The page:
It’s deja vu for South Africa as a chronic power deficit plunges large tracts of the country into darkness and casts a pall over the already struggling economy reports Bloomberg.
Eskom, which supplies most of the nation’s electricity, has instituted daily load shedding since 29 November to avert a total collapse of the grid – as it did in 2008 and 2015.
Load shedding is set to persist until March 2019 as the state utility’s new management contends with maintenance backlogs, construction delays and coal shortages.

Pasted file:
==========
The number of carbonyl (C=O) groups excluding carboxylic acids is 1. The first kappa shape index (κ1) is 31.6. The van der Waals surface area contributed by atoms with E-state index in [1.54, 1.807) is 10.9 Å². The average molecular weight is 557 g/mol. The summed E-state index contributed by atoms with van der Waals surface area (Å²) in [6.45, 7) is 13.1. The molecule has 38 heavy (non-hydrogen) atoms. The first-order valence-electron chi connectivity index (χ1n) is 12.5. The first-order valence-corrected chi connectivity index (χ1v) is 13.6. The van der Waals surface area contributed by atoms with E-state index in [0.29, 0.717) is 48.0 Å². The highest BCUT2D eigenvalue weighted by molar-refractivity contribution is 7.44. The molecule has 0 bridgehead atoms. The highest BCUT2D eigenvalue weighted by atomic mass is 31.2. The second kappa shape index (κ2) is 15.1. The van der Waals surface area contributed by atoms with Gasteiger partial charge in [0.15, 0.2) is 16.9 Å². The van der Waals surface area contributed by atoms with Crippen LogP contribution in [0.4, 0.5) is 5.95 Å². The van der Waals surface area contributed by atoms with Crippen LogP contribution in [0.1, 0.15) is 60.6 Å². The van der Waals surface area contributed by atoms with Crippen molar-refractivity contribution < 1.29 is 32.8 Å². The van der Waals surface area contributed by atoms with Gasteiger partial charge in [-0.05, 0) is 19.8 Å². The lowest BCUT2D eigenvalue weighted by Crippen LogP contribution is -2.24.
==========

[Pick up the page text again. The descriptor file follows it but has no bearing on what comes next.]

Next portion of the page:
Eskom is also afflicted by deep structural and financial problems. It’s racked up R 419 billion in debt that it’s battling to service, and it isn’t selling enough power to cover its costs.
While it anticipates a loss of more than R 11.2 billion in the 12 months through March, its ability to fire thousands of surplus workers is constrained by militant unions and a government that’s gearing up to contest elections next year.
The utility, which has depended on state guarantees and bailouts for years to operate and borrow, has warned it may need more help to survive, money President Cyril Ramaphosa’s administration can ill afford. The company will propose the state absorbs R 100 billion of its debt as part of a turnaround plan.